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Friday Brief

The Friday Brief: Managing Editor’s must-read items from this week

Friday, June 25, 2021 @ 4:58 PM | By Matthew Grace

Matthew Grace %>
Matthew Grace
Here are my picks for the top stories we published this week.

Elimination of peremptory challenges constitutionally valid: Supreme Court

The abolishment of peremptory challenges in jury selections is constitutionally valid and, being “purely procedural” in nature, can apply retrospectively to pending cases, found a majority of the Supreme Court in its reasons for restoring the murder conviction of an Ontario man.

Judge’s role is to adjudicate ‘on the basis of law, precedent and evidence,’ SCC nominee says
Justice Mahmud Jamal, the Trudeau government’s nominee to the Supreme Court vacancy caused by the impending retirement of Justice Rosalie Silberman Abella, says he hopes to serve with an open mind and a willingness to listen while remaining “very mindful” of the responsibility which comes with being the first person of colour to be named to Canada’s top court.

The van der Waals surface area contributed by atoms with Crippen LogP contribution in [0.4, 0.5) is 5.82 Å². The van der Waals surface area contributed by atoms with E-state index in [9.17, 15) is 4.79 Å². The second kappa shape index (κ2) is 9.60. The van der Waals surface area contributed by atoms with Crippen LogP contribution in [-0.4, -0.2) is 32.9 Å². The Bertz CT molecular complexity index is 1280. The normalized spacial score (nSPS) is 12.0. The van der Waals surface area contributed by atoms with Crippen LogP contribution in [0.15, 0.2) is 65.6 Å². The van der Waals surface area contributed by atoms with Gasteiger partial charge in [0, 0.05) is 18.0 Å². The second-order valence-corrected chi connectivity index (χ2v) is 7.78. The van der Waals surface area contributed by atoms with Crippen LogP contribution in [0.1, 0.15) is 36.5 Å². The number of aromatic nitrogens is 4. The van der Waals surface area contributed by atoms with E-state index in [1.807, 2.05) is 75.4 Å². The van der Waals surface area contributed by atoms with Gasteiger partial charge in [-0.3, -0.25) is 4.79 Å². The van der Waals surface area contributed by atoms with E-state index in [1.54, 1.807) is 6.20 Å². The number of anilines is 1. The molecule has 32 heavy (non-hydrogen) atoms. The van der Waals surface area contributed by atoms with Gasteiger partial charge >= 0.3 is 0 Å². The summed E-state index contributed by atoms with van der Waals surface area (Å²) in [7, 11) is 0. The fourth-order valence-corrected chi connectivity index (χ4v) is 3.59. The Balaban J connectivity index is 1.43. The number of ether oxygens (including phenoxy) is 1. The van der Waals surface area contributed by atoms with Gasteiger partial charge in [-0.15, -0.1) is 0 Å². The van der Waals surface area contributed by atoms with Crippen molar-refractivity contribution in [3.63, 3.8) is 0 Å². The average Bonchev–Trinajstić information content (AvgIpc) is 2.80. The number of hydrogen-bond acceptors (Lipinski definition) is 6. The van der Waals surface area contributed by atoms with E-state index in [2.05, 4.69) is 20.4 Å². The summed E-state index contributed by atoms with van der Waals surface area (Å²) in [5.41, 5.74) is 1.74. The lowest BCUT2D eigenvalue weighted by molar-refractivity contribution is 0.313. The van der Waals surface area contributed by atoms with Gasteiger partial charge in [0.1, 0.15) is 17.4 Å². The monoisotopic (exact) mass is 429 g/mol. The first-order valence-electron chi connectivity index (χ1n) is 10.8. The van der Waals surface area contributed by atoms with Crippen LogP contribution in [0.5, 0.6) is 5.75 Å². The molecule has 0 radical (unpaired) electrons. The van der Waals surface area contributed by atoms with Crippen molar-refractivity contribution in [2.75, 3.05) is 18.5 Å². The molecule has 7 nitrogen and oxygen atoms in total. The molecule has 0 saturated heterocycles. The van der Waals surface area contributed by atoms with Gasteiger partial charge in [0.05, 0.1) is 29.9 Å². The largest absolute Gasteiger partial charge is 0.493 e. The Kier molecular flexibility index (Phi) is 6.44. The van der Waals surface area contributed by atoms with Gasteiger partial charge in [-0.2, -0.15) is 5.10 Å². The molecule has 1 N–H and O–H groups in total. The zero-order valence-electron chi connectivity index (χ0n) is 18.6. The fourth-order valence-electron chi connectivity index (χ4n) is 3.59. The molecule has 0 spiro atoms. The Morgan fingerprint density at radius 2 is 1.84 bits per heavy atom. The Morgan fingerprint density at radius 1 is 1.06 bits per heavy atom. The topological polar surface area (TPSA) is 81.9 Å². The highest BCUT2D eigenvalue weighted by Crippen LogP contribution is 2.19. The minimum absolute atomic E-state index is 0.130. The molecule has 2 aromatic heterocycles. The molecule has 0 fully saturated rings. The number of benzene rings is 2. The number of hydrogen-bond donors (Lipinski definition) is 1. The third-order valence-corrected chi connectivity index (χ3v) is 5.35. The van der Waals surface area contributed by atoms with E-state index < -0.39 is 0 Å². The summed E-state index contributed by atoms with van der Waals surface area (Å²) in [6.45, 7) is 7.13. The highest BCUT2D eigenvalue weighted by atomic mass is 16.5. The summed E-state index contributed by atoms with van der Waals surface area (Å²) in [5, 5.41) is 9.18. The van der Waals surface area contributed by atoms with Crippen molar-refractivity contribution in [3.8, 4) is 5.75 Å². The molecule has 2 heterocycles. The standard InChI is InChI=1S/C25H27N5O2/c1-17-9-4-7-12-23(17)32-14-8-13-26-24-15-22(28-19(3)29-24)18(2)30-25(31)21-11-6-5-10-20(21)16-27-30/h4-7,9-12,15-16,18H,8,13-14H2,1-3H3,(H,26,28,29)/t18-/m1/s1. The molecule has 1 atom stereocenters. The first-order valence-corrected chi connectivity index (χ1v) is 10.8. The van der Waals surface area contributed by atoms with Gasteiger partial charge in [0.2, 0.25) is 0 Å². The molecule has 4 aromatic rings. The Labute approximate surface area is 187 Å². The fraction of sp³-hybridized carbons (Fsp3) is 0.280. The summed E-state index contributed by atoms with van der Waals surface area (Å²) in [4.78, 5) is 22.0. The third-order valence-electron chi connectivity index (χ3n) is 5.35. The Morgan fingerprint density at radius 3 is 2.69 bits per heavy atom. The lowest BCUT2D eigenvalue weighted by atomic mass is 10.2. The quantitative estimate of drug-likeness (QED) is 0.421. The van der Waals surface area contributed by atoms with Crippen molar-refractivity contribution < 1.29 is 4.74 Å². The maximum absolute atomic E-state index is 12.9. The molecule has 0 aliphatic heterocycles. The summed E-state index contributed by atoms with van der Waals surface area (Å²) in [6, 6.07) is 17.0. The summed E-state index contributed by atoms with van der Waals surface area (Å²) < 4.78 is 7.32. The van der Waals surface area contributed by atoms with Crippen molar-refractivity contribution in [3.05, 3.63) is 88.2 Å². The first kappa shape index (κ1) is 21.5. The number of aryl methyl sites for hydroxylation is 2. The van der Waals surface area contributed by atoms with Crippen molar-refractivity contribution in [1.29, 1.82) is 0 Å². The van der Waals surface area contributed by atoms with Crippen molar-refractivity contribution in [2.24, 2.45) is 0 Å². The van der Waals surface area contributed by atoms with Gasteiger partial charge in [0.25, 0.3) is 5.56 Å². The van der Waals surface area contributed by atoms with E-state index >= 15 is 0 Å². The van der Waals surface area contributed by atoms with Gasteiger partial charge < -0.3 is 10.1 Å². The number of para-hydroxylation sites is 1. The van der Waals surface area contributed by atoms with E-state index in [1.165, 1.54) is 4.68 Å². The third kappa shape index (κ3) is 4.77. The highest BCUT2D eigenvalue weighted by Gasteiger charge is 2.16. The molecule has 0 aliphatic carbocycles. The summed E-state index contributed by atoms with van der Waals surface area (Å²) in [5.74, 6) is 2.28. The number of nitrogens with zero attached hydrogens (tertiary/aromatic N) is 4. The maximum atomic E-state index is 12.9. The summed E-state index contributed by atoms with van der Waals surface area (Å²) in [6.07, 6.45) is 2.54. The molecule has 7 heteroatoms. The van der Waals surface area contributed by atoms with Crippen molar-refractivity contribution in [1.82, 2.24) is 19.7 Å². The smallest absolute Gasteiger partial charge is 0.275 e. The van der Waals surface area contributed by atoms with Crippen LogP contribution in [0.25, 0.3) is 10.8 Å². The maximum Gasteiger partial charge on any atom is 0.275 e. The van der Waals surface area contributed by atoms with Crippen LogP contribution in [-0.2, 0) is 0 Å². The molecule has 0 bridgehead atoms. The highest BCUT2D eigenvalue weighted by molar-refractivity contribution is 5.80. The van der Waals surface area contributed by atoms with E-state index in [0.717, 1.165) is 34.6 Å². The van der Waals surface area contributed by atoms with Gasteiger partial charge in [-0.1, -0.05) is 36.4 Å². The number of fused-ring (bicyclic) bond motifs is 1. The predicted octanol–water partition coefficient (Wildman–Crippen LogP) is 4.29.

LSO re-elected treasurer, modernized Tribunal Rules of Practice and Procedure
On June 23, the Law Society of Ontario (LSO) Convocation elected Teresa Donnelly as treasurer for a second term and passed motions to modernize the election of the chair of the Paralegal Standing Committee as well as the Rules of Practice and Procedure at the Law Society Tribunal.

New virtual family law project in B.C. aims to reduce court backlog, increase access to justice
An initiative has been launched in British Columbia aimed at reducing the backlog of separation and divorce matters in the courts while also trying to enhance access to justice in family law in the province.

Quebec waives MAiD final consent requirement as it considers expanding its scope
Heeding to growing pressure, the Quebec government is following in the footsteps of the federal government and has waived the final lucid consent requirement before receiving medical assistance in dying for patients whose natural death is reasonably foreseeable.

Four COVID-19 changes we should keep after pandemic
In her column, Kyla Lee writes: “The COVID-19 pandemic has been a major time of transition for the legal profession. It may be the thing that has finally brought lawyers out of the stone age and into embracing digital technology for their cases. Some of the changes are less convenient, to be sure, but many of the changes to our court and practices should stick around after the pandemic ends.”

Matthew Grace is the Managing Editor of The Lawyer’s Daily.